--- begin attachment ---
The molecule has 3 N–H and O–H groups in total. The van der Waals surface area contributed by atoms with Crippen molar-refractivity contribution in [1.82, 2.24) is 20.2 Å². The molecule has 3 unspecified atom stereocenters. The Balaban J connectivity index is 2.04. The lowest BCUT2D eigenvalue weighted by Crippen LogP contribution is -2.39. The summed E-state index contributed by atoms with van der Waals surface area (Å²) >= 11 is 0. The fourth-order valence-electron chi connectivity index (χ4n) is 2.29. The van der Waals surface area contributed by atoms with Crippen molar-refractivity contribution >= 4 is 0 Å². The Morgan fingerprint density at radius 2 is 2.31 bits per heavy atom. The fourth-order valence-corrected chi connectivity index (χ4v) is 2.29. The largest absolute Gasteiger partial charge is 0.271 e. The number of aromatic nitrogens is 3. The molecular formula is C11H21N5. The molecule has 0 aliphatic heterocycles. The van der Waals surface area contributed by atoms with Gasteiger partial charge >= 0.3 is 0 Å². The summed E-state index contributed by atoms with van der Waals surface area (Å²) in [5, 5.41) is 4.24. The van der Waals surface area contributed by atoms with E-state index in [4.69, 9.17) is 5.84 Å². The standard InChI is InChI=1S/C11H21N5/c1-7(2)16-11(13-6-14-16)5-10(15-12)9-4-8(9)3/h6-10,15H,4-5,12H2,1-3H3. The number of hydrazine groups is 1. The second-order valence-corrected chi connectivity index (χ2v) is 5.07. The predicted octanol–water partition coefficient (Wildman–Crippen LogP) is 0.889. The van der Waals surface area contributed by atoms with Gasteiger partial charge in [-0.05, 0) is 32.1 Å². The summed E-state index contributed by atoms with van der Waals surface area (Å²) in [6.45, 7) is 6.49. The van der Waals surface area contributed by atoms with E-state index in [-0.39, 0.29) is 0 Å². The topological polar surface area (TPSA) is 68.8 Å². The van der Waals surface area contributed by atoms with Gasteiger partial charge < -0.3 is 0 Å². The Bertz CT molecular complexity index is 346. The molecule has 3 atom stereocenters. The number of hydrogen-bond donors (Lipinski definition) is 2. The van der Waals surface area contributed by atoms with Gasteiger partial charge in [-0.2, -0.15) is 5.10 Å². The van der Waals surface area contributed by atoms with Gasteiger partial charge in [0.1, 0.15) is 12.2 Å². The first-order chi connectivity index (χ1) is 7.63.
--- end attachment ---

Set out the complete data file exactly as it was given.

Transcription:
The molecule has 3 N–H and O–H groups in total. The van der Waals surface area contributed by atoms with Crippen molar-refractivity contribution in [1.82, 2.24) is 20.2 Å². The molecule has 3 unspecified atom stereocenters. The Balaban J connectivity index is 2.04. The lowest BCUT2D eigenvalue weighted by Crippen LogP contribution is -2.39. The summed E-state index contributed by atoms with van der Waals surface area (Å²) >= 11 is 0. The fourth-order valence-electron chi connectivity index (χ4n) is 2.29. The van der Waals surface area contributed by atoms with Crippen molar-refractivity contribution >= 4 is 0 Å². The Morgan fingerprint density at radius 2 is 2.31 bits per heavy atom. The fourth-order valence-corrected chi connectivity index (χ4v) is 2.29. The largest absolute Gasteiger partial charge is 0.271 e. The number of aromatic nitrogens is 3. The molecular formula is C11H21N5. The molecule has 0 aliphatic heterocycles. The van der Waals surface area contributed by atoms with Gasteiger partial charge >= 0.3 is 0 Å². The summed E-state index contributed by atoms with van der Waals surface area (Å²) in [5, 5.41) is 4.24. The van der Waals surface area contributed by atoms with E-state index in [4.69, 9.17) is 5.84 Å². The standard InChI is InChI=1S/C11H21N5/c1-7(2)16-11(13-6-14-16)5-10(15-12)9-4-8(9)3/h6-10,15H,4-5,12H2,1-3H3. The number of hydrazine groups is 1. The second-order valence-corrected chi connectivity index (χ2v) is 5.07. The predicted octanol–water partition coefficient (Wildman–Crippen LogP) is 0.889. The van der Waals surface area contributed by atoms with Gasteiger partial charge in [-0.05, 0) is 32.1 Å². The summed E-state index contributed by atoms with van der Waals surface area (Å²) in [6.45, 7) is 6.49. The van der Waals surface area contributed by atoms with E-state index in [-0.39, 0.29) is 0 Å². The topological polar surface area (TPSA) is 68.8 Å². The van der Waals surface area contributed by atoms with Gasteiger partial charge < -0.3 is 0 Å². The Bertz CT molecular complexity index is 346. The molecule has 3 atom stereocenters. The number of hydrogen-bond donors (Lipinski definition) is 2. The van der Waals surface area contributed by atoms with Gasteiger partial charge in [-0.2, -0.15) is 5.10 Å². The van der Waals surface area contributed by atoms with Gasteiger partial charge in [0.1, 0.15) is 12.2 Å². The first-order chi connectivity index (χ1) is 7.63.